Stacked Up: Erewhon’s Yuval Chiprut, left, and Tony Antoci in a July 2015 photo.

Stacked Up: Erewhon’s Yuval Chiprut, left, and Tony Antoci in a July 2015 photo. Photo by Ringo Chiu.

Natural food store Erewhon is picking up the pace with its expansion across Los Angeles County.

Its Fairfax District-based owner, Nowhere Partners – which has a store there, and in nearby Venice and Calabasas in the San Fernando Valley – is working on a fourth outpost for Santa Monica. The chain also has signed a lease for a 24,000-square-foot commissary kitchen and headquarters downtown, according to Yuval Chiprut, Erewhon’s head of business development.

The company said it has outgrown a 5,000-square-foot kitchen in Echo Park where the chain prepares soups and some of the other foods sold in its stores, he said.

Erewhon’s co-owners, a husband and wife team, are funding the expansion with money from the 2009 sale of Vernon-based food distribution business Superior Anhausner Foods Inc. to Sysco Food Services of Los Angeles, a subsidiary of Sysco Corp., Chiprut said.

Tony Antoci is Erewhon’s chief executive, while his wife, Josephine, is president. The three existing stores generated more than $100 million in sales last year, Antoci said.

The Antocis plan to open about one store a year in Southern California for the next 10 years.

The Santa Monica location is scheduled to open next year on a busy stretch of Wilshire Boulevard a half-mile from a Whole Foods Market and less than a quarter-mile from a Bristol Farms, but Chiprut said he’s not worried about the competitors. His store assesses its items carefully, not selling any products with refined sugar, artificial colors or flavors, or bleached or enriched flours, among other criteria.

“Our customers want the best, are really knowledgeable about ingredients and understand the hidden secrets of big manufacturers who make processed food,” he said.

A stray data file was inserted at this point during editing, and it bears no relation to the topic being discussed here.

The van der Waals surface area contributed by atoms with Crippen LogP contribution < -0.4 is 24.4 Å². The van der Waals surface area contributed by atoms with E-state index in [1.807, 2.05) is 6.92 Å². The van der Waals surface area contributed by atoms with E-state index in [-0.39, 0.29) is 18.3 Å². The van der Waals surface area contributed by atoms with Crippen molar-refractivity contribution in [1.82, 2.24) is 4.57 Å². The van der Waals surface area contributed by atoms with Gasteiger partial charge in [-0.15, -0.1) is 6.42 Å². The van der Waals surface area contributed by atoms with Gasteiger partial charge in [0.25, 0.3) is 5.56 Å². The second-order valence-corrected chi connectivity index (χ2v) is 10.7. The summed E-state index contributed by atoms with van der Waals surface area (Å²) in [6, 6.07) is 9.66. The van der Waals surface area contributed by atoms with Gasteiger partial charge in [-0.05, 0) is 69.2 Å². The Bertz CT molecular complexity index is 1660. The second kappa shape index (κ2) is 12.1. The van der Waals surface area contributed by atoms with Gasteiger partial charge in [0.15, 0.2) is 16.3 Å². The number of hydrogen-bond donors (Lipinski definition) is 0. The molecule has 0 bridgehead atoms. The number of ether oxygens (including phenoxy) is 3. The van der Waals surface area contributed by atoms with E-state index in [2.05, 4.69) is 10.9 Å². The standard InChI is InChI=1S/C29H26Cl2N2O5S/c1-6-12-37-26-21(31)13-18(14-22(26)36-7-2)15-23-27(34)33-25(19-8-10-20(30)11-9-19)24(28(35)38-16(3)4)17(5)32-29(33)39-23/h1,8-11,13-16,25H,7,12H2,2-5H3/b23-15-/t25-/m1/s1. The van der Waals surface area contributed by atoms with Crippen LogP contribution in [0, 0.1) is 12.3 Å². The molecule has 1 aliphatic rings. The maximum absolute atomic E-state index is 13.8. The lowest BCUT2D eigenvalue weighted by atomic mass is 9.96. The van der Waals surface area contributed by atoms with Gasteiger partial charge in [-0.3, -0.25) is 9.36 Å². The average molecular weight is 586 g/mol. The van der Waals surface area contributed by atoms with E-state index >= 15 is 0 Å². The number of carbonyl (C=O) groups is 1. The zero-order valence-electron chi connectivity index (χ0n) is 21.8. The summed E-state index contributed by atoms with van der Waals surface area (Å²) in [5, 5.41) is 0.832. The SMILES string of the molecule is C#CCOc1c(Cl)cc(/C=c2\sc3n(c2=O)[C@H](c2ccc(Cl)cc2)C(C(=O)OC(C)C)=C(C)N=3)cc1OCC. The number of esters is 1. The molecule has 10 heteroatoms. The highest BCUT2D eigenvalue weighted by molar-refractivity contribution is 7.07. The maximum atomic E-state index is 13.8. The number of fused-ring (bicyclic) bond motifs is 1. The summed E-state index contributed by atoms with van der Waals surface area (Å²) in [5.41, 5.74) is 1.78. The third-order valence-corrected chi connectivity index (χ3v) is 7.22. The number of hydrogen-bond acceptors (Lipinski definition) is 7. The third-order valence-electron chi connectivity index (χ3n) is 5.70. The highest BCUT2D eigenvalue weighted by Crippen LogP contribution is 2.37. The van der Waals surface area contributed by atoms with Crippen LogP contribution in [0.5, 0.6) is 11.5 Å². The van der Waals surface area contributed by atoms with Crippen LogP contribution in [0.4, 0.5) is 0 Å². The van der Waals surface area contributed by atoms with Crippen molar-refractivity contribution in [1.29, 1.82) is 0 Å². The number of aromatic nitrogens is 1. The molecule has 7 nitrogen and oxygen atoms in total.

Aveline and Michio Kushi started Erewhon as a macrobiotic and natural food store in Boston in 1966, which later closed, and Aveline opened a location in the Fairfax District in 1969. The Antocis bought the L.A. store in 2011.

Milk and Eggs

Another local food retailer is also working to bolster its business in the face of competition from Whole Foods, whose reach analysts expect to increase with the grocery retailer’s announced acquisition by Amazon.com.

Milk and Eggs, which sells and delivers local produce and other items to about 40,000 customers in Los Angeles and Orange counties, recently moved its distribution warehouse from Irwindale, where the company is now headquartered, to downtown and is looking at expanding its service area to the East Coast.

Chief Executive Kenneth Wu, who started Milk and Eggs last year, said he welcomes the Whole Foods development.

“I think it’s a really good sign,” he said. “Essentially, America’s largest e-commerce company is investing money (in grocery). The fact is, e-grocery is going to be the future.”

Wu is also the founder of Airsplat, a Valencia e-commerce business that sells airsoft guns, which he sold in 2015.

Milk and Eggs, which has about 80 employees and assembles orders at its 12,000-square-foot refrigerated warehouse every night after vendors drop off their products during the day, said it is able to offer free delivery by cutting out the cost of running a store.

Wu projects sales of $5 million to $6 million over the next 12 months.

He invested $500,000 of his money in the business to prove the concept and sold 30 percent of it to China-based venture capital and private equity firm Morningside Ventures for $2.5 million last year, he said.

The company isn’t yet profitable, but Wu said he didn’t expect it to be for its first two years.

“We’re not trying to make money,” he said. “We’re making sure we deliver an experience that consumers appreciate.”

All Set for Allset

Some local restaurants are trying a new alternative to delivery by bringing in customers through an app that went live in the county last week.

About 70 businesses were using or in the process of signing up for Allset, which allows diners to book and order meals to be served upon their arrival, at the app’s launch time, according to San Francisco-based Allset Technologies Inc.

The service, which charges restaurants 12 percent an order and is free to use for diners, is planned to be in more than 15 U.S. cities by the end of the year, the company said.

Staff reporter Caroline Anderson can be reached at canderson@labusinessjournal.com or (323) 556-8329.

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